Similarly, he is surrounded by creative co-conspirators that really understand and sync up with his muse. Co-writer Christ is excellent as a former favorite of Hitler hoping to keep his diabolical living dance card punched. His confrontation with a bunch of Devil-worshipping poseurs is one of the best fright film beat downs ever put on film. He handles the already Hellbound buffoons with calculated cruelty. Elsewhere, co-stars Del Monacco and Swofford do a great job of balancing the needs of the narrative. While they sometimes feel superfluous, Stanze makes their appearance importance. But it is the stunning Emily Haack that walks away with all of Ratline‘s emotional power. She is perfect in the role of confused and yet quite capable criminal, a woman on the verge who never lets herself wander over completely into the realm of the reprehensible.
Indeed, it is Crystal - and by association, Haack’s performance - that keeps Ratline centered. We have to find an easy way through all the masterfully recreated news reel footage and Nazi flashbacks. We have to feel the sleepy small town beauty that languishes just below the blood and guts surface. We have to see some salvation. We have to have hope. Haack offers all that…and much, much more. With her natural beauty and bevy of body art, she is both rebel and retreat, a way of getting the audience’s attention while playing on its compassion as well. As one of Stanze’s most trustworthy and consistent collaborators, she is Ratline‘s heart and chutzpah. The movie would probably work without her, just not as well.
What the film could not survive is a change behind the scenes. Stanze shows a real depth here, capable of recreating old stock material with a practiced polish. When we see the old Nazi debriefing film, we never once question its legitimacy. Because he understands the medium so well, Stanze mixes in the right amount of archetypes and truths to support his sleight of hand. Similarly, he ties it all together exceptionally well, keeping the story moving even when it looks like it has nowhere else to go. As a result, Ratline is thrilling and chilling, disturbing and slightly demented. It’s an ambitious and grand leap, an attempt to make macabre out of history and the human condition, like a b-movie bathed in the sour sweat of the world circa 2010…and 1945.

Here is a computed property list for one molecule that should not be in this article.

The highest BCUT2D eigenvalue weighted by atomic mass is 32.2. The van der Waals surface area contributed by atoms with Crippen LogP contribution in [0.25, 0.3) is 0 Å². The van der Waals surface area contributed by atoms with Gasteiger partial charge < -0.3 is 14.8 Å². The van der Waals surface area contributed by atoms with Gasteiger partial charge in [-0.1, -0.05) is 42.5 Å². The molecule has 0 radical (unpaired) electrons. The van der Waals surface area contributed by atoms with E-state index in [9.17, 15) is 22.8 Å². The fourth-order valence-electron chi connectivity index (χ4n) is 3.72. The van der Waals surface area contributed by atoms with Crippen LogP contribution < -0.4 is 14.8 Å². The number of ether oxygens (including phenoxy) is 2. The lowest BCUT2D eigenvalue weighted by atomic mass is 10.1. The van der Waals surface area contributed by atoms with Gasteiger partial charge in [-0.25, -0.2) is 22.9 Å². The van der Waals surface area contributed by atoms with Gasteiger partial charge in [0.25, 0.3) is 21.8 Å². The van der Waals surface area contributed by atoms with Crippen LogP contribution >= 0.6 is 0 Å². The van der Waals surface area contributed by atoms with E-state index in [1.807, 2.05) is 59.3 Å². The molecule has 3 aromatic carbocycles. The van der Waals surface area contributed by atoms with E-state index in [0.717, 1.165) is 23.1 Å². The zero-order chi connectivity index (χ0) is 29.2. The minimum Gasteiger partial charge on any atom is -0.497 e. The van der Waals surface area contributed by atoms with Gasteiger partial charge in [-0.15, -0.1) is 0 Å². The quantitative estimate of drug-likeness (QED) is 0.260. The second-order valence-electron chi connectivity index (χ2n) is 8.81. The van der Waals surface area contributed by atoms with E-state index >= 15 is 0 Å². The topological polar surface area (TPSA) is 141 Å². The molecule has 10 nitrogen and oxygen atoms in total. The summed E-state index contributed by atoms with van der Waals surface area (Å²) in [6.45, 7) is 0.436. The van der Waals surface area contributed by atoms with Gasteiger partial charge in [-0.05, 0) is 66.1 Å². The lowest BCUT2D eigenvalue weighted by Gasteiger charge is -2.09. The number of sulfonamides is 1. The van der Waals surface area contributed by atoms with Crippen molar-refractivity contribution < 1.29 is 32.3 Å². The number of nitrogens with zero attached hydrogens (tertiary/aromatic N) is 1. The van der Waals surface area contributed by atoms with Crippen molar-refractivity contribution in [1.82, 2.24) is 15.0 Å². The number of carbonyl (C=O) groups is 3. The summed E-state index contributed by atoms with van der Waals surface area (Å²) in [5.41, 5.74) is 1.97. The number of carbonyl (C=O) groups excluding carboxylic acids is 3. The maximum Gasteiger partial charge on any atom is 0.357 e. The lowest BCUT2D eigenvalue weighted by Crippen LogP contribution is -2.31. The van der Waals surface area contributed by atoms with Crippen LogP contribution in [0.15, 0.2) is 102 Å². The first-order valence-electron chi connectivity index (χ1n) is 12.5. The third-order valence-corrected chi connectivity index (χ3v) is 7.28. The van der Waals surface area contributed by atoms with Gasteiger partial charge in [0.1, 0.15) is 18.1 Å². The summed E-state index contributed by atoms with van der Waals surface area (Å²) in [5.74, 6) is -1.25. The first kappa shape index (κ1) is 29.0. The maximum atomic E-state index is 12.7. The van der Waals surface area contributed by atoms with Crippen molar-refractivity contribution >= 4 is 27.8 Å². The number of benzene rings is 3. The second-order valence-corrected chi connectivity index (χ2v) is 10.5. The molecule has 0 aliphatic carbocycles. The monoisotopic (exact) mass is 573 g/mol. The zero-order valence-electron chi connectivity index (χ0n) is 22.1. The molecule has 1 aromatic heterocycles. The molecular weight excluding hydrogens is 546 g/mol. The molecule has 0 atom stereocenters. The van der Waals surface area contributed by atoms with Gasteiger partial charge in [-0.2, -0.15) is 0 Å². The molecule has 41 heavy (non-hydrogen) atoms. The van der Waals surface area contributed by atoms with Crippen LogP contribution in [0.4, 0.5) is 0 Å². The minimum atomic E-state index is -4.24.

As the master of found locations (Ratline could actually function as a guide to amazingly evocative rural ruins and cemeteries) and solid amateur acting, Stanze secures his continuing aesthetic mythos with this movie. It may not be the most unusual thing he’s ever done, but it’s definitely one of the most challenging…and successful. Indeed, when one really looks at what Ratline is saying, the message make perfect sense. In a world which seems completely isolated and divergent, where one element often stands insular against others, wickedness finds a way of coming together. When it does, it destroys everything good in its path while luring in those who may not particularly care for its craven designs. Like an addiction, evil crosses all borders and boundaries to consume and possess you. Call it a crossroads or a ratline, but never forget its power - or the masterful moviemaker who brought it all to life.
We all know how critical it is to keep independent voices alive and strong online. Please consider a donation to support our work as an independent publisher devoted to the arts and humanities. Your donation will help PopMatters stay viable through these changing and challenging times where advertising no longer covers our costs. We need your help to keep PopMatters publishing. Thank you.